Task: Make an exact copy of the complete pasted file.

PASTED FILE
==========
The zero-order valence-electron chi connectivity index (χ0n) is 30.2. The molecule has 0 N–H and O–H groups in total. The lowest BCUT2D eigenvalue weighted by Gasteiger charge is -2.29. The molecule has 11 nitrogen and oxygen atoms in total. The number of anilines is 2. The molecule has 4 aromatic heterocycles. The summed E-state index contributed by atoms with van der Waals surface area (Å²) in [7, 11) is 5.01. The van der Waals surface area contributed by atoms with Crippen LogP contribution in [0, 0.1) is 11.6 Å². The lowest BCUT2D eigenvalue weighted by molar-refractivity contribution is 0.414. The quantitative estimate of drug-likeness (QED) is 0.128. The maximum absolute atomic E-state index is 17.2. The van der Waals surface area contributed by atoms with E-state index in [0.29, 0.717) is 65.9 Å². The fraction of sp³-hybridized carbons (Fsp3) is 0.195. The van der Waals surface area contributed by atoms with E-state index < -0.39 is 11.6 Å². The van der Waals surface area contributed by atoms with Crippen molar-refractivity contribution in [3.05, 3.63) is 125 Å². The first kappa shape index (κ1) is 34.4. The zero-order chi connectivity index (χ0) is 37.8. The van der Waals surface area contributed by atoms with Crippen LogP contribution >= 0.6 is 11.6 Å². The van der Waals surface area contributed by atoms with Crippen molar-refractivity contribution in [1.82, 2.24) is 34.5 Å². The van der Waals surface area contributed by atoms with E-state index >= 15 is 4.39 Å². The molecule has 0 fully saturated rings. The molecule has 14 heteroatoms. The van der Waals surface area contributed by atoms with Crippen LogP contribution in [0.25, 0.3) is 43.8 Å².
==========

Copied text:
The zero-order valence-electron chi connectivity index (χ0n) is 30.2. The molecule has 0 N–H and O–H groups in total. The lowest BCUT2D eigenvalue weighted by Gasteiger charge is -2.29. The molecule has 11 nitrogen and oxygen atoms in total. The number of anilines is 2. The molecule has 4 aromatic heterocycles. The summed E-state index contributed by atoms with van der Waals surface area (Å²) in [7, 11) is 5.01. The van der Waals surface area contributed by atoms with Crippen LogP contribution in [0, 0.1) is 11.6 Å². The lowest BCUT2D eigenvalue weighted by molar-refractivity contribution is 0.414. The quantitative estimate of drug-likeness (QED) is 0.128. The maximum absolute atomic E-state index is 17.2. The van der Waals surface area contributed by atoms with E-state index in [0.29, 0.717) is 65.9 Å². The fraction of sp³-hybridized carbons (Fsp3) is 0.195. The van der Waals surface area contributed by atoms with E-state index < -0.39 is 11.6 Å². The van der Waals surface area contributed by atoms with Crippen molar-refractivity contribution in [3.05, 3.63) is 125 Å². The first kappa shape index (κ1) is 34.4. The zero-order chi connectivity index (χ0) is 37.8. The van der Waals surface area contributed by atoms with Crippen LogP contribution >= 0.6 is 11.6 Å². The van der Waals surface area contributed by atoms with Crippen molar-refractivity contribution in [1.82, 2.24) is 34.5 Å². The van der Waals surface area contributed by atoms with E-state index >= 15 is 4.39 Å². The molecule has 0 fully saturated rings. The molecule has 14 heteroatoms. The van der Waals surface area contributed by atoms with Crippen LogP contribution in [0.25, 0.3) is 43.8 Å².